Professional Profile – The training and apprenticeship process for the Parole Officer group needs to be truly recognized as a process towards professional certification. Comprehensive training (extensive risk courses plus on-the-job experience) is needed in order to fully qualify as a Parole Officer.
Career Advancement and Retention – Improved career pathing to develop the next generation of Parole Officers. A national retention strategy is required to ensure that there is a next generation of Parole Officers. Retaining experienced Parole Officers and being able to recruit new members are key actions for the federal government to ensure efficient operations now and into the future.
Workload - Current community frequency of contact practices and the practice of the Correctional Services Canada routinely assigning in excess of 22 offenders per Parole Officer institutionally can be linked to the erosion of Public Safety.
Parole Officers are professionals. They are currently developing the following mission statement with Correctional Services Canada:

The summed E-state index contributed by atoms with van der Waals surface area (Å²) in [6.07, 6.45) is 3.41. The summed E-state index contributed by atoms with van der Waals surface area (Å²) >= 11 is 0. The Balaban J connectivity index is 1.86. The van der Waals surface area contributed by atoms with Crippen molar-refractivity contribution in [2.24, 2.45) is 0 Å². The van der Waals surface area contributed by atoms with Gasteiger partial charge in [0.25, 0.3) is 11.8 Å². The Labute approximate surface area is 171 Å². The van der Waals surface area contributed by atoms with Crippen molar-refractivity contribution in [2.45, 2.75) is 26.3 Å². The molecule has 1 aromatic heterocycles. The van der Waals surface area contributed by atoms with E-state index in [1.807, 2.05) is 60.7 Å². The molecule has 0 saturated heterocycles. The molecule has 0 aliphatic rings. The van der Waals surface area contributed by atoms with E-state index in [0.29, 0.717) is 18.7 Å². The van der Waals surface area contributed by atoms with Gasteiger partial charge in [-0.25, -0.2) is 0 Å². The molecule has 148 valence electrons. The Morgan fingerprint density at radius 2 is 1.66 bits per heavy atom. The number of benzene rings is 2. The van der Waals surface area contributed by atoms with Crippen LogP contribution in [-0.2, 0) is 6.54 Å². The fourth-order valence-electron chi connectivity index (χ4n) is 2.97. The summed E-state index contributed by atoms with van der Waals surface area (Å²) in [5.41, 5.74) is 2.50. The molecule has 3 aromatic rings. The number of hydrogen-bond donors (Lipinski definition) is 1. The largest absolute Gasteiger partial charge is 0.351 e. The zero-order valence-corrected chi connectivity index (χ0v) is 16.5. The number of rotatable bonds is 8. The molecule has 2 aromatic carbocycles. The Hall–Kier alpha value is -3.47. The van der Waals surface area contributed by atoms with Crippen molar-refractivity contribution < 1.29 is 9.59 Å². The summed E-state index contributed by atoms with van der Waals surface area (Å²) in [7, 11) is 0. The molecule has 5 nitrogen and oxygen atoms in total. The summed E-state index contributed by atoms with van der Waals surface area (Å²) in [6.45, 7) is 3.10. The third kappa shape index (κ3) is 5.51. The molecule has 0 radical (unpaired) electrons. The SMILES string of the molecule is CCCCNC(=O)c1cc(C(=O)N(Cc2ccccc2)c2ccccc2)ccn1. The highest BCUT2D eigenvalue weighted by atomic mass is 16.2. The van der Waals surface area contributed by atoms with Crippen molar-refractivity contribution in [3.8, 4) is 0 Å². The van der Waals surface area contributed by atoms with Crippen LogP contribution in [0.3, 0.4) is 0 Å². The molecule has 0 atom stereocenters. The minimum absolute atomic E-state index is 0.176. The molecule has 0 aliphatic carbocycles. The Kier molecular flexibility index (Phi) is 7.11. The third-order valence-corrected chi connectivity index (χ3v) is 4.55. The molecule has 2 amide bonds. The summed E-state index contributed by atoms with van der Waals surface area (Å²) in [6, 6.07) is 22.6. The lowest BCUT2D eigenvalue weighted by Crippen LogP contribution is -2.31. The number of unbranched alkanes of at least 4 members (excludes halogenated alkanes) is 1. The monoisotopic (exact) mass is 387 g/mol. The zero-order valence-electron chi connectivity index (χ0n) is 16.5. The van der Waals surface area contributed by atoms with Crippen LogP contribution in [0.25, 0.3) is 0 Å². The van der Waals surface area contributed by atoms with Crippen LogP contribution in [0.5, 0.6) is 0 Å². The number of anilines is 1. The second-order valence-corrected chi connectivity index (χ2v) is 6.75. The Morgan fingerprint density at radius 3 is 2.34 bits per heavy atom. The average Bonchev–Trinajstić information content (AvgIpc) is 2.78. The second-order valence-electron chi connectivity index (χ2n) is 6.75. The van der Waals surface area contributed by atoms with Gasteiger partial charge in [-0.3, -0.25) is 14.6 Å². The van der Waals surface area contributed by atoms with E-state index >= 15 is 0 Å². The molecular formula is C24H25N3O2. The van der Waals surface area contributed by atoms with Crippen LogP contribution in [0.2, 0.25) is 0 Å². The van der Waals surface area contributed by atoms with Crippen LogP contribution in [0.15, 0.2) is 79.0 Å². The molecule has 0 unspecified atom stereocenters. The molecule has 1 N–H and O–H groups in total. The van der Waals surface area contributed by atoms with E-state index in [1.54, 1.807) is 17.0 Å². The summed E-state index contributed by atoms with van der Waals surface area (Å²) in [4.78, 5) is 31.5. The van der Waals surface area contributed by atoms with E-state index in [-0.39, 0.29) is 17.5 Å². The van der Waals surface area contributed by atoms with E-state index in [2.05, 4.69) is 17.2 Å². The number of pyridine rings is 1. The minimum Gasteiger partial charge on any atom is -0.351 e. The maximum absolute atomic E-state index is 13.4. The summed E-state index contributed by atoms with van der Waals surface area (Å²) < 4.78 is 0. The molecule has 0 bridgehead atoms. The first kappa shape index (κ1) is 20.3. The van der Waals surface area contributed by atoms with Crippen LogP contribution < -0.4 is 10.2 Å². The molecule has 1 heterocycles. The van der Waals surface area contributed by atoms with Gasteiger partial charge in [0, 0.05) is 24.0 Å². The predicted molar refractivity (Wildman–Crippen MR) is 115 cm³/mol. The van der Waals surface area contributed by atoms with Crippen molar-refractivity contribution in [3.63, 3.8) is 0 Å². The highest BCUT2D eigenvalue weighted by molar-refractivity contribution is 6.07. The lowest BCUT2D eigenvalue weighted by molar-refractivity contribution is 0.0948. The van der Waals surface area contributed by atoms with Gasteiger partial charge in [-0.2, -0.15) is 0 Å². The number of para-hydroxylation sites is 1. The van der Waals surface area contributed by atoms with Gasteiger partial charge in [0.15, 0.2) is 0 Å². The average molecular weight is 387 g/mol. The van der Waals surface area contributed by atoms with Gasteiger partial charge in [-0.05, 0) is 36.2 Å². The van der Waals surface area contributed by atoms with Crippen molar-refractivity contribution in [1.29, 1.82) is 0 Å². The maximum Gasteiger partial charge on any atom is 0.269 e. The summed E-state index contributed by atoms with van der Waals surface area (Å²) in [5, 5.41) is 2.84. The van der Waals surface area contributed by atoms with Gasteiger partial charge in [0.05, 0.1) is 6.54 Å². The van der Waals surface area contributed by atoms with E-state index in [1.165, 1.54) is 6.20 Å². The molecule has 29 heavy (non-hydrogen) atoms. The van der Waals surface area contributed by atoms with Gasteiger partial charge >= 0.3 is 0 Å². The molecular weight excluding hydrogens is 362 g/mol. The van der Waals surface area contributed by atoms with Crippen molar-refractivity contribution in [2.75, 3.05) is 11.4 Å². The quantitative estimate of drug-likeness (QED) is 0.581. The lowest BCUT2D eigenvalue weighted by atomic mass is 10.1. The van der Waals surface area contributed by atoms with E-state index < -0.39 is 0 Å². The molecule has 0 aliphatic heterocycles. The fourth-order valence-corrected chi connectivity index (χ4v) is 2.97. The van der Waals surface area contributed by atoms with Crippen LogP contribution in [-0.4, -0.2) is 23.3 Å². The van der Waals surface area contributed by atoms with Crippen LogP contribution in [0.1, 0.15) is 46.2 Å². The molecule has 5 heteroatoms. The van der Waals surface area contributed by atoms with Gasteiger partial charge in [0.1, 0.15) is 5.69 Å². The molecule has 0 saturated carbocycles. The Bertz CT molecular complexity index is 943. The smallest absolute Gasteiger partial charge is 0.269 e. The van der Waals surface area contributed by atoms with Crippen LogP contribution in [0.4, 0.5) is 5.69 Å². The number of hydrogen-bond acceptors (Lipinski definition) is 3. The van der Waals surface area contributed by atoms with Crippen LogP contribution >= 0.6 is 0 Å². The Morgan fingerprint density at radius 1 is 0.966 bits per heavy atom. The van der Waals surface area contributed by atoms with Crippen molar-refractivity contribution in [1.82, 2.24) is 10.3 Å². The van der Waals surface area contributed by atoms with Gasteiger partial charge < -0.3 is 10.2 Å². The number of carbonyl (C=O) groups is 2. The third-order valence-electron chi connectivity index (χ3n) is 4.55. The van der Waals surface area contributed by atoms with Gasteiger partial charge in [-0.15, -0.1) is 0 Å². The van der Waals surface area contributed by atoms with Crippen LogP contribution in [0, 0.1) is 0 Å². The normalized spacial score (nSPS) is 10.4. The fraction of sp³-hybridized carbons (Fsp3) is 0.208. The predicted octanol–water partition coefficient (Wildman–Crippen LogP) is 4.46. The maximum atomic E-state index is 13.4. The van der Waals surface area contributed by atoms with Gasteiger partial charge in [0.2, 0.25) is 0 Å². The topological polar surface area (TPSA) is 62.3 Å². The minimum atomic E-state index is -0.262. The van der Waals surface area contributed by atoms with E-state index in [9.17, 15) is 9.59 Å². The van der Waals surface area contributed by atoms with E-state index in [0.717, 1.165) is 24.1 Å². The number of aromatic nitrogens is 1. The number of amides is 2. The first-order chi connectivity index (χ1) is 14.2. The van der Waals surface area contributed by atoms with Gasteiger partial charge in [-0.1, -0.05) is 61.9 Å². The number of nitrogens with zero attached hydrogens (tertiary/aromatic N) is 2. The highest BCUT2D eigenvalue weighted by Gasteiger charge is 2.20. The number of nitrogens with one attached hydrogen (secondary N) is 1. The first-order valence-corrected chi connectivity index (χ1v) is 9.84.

"Parole Officers, as clinical professionals and Peace Officers, contribute to the safety and security of all persons through the continual assessment and management of offender risk, by implementing and recommending interventions and controls, and by reporting progress in support of decision making with the goal of safely reintegrating the offender to the community. Integral to the success of a Parole Officer, as the case manager, is the development and maintenance of meaningful and professional relationships with offenders, correctional partners and other members of the multi-disciplinary team."